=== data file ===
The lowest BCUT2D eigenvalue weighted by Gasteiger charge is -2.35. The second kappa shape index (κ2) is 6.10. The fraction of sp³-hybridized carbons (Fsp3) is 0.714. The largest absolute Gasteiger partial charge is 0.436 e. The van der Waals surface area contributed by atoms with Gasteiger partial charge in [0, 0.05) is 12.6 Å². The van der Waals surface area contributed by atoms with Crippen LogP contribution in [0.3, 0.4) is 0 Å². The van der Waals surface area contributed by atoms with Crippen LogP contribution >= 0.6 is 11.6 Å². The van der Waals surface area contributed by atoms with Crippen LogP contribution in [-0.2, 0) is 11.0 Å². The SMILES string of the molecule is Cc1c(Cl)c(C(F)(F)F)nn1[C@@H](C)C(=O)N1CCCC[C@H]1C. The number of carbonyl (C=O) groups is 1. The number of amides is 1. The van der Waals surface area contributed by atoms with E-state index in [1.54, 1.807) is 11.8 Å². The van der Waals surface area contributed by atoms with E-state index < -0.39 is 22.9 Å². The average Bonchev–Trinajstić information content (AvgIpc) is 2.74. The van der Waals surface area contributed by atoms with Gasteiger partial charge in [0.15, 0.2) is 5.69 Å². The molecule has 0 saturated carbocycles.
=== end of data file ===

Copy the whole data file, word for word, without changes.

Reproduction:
The lowest BCUT2D eigenvalue weighted by Gasteiger charge is -2.35. The second kappa shape index (κ2) is 6.10. The fraction of sp³-hybridized carbons (Fsp3) is 0.714. The largest absolute Gasteiger partial charge is 0.436 e. The van der Waals surface area contributed by atoms with Gasteiger partial charge in [0, 0.05) is 12.6 Å². The van der Waals surface area contributed by atoms with Crippen LogP contribution in [0.3, 0.4) is 0 Å². The van der Waals surface area contributed by atoms with Crippen LogP contribution >= 0.6 is 11.6 Å². The van der Waals surface area contributed by atoms with Crippen LogP contribution in [-0.2, 0) is 11.0 Å². The SMILES string of the molecule is Cc1c(Cl)c(C(F)(F)F)nn1[C@@H](C)C(=O)N1CCCC[C@H]1C. The number of carbonyl (C=O) groups is 1. The number of amides is 1. The van der Waals surface area contributed by atoms with E-state index in [1.54, 1.807) is 11.8 Å². The van der Waals surface area contributed by atoms with E-state index < -0.39 is 22.9 Å². The average Bonchev–Trinajstić information content (AvgIpc) is 2.74. The van der Waals surface area contributed by atoms with Gasteiger partial charge in [0.15, 0.2) is 5.69 Å². The molecule has 0 saturated carbocycles.